we are here to advocate for all students being able to learn about an ethnicity and its history: this is about a privilege that I enjoy at my school, St. Gregory, and which I feel every student should share: the freedom of knowledge.
In a fast-changing world, the responsibility is upon us, all of us, more than it has ever been before, to continue learning and growing. Graduates, you are, all of you, headed off to college and university, and as we are the St. Gregory College Preparatory School, we are pleased and proud that you are. A college education is a very fine thing to have.
But it is not sufficient.
One of you, I know, began this week already a course to become a real estate agent. He tells me that in his class of 40, he is the youngest by ten years—and that this is just one element of his broad based plan to educate himself both inside and outside of college.
How might you learn in ways beyond and in addition to college? Graduate school, yes: more than 70% of you have indicated your intent to go to grad school, nearly double the national average. But grad school too is not enough.
Reading, certainly, is another way: and we should all be grateful to the service of Librarians like the retiring Mrs. Speetzen who inspires and guides us in our learning by reading.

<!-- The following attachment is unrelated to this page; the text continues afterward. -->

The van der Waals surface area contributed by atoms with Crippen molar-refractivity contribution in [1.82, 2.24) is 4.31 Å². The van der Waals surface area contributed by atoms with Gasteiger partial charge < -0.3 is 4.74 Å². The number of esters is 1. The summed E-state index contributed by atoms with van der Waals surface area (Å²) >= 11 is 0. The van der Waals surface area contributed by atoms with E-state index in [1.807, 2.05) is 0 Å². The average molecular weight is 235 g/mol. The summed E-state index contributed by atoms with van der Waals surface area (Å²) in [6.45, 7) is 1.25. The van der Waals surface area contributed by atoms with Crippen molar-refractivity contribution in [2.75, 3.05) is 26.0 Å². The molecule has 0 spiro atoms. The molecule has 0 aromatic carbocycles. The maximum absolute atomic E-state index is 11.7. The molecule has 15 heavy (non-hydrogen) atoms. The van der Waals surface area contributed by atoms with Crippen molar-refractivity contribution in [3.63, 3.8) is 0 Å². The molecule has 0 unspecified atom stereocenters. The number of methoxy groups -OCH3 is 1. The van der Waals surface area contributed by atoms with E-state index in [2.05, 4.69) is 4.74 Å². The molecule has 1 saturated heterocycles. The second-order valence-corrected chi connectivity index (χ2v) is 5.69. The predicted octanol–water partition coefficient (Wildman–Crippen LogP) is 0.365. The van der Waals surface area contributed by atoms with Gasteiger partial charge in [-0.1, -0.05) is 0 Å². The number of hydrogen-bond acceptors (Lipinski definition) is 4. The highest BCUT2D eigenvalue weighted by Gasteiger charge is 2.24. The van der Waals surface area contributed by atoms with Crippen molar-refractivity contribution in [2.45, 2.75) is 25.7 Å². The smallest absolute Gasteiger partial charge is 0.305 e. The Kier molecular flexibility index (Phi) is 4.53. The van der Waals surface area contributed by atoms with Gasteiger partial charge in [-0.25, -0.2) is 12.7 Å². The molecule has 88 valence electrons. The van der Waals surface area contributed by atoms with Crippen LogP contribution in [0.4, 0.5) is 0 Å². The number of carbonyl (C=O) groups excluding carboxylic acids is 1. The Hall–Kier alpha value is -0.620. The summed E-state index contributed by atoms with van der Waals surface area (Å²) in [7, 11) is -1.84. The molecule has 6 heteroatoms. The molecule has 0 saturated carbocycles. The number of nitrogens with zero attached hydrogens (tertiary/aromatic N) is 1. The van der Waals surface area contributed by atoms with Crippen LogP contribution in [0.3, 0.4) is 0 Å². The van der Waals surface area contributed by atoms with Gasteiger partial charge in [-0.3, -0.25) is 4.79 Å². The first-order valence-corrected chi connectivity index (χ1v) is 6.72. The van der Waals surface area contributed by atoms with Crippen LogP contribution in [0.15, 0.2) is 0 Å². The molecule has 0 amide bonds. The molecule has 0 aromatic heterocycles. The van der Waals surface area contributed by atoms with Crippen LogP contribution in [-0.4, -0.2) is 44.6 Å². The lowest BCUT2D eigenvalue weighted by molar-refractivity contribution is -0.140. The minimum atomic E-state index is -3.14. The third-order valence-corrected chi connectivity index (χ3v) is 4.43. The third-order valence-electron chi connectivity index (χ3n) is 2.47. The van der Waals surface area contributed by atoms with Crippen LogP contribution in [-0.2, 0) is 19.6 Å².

There is also a whole world of learning available to you online– one example being, oh, I don’t know, maybe TED Talks, (pause) and in addition to TED talks, there are hundreds upon thousands upon millions of places online by which you can continue and extend your learning.
The true beauty of online learning, however, does not lie in searches, page-views, and video watching, but comes from creating, producing, sharing, and collaborating online.
In her recent book DIYU: Do-it-Yourself University, the Coming Transformation of Higher education, Anya Kamentz explains that in this still new online environment,
Everyone explores, virtually and actually. Everyone contributes something unique. Everyone learns. This is the essence of the DIYU idea.
in these new learning environments, digital media provide access to a rich source of information and play. Now new online collectives are forming, in which people belong in order to learn. Thanks to digital media, the range of available collectives is almost limitless. They constitute an ocean of learning.
Innovation is social too. As Steven Johnson explains in Where Good Ideas Come From,
the most consistently creative individuals have broad social networks that extend far beyond their organization,
We become just by performing just actions, temperate by performing temperate actions, brave by performing brave actions,
Please stop waiting for a map. We reward those who draw maps, not those who follow them.
Graduates, and all of you who are learners, leaders, and innovators: Go forth and learn, because as Jacob and Aubri said, everyone should share in the freedom knowledge brings, and use that ongoing learning to make your own maps and better address the challenges our society and our planet face with character, leadership, scholarship, and innovation.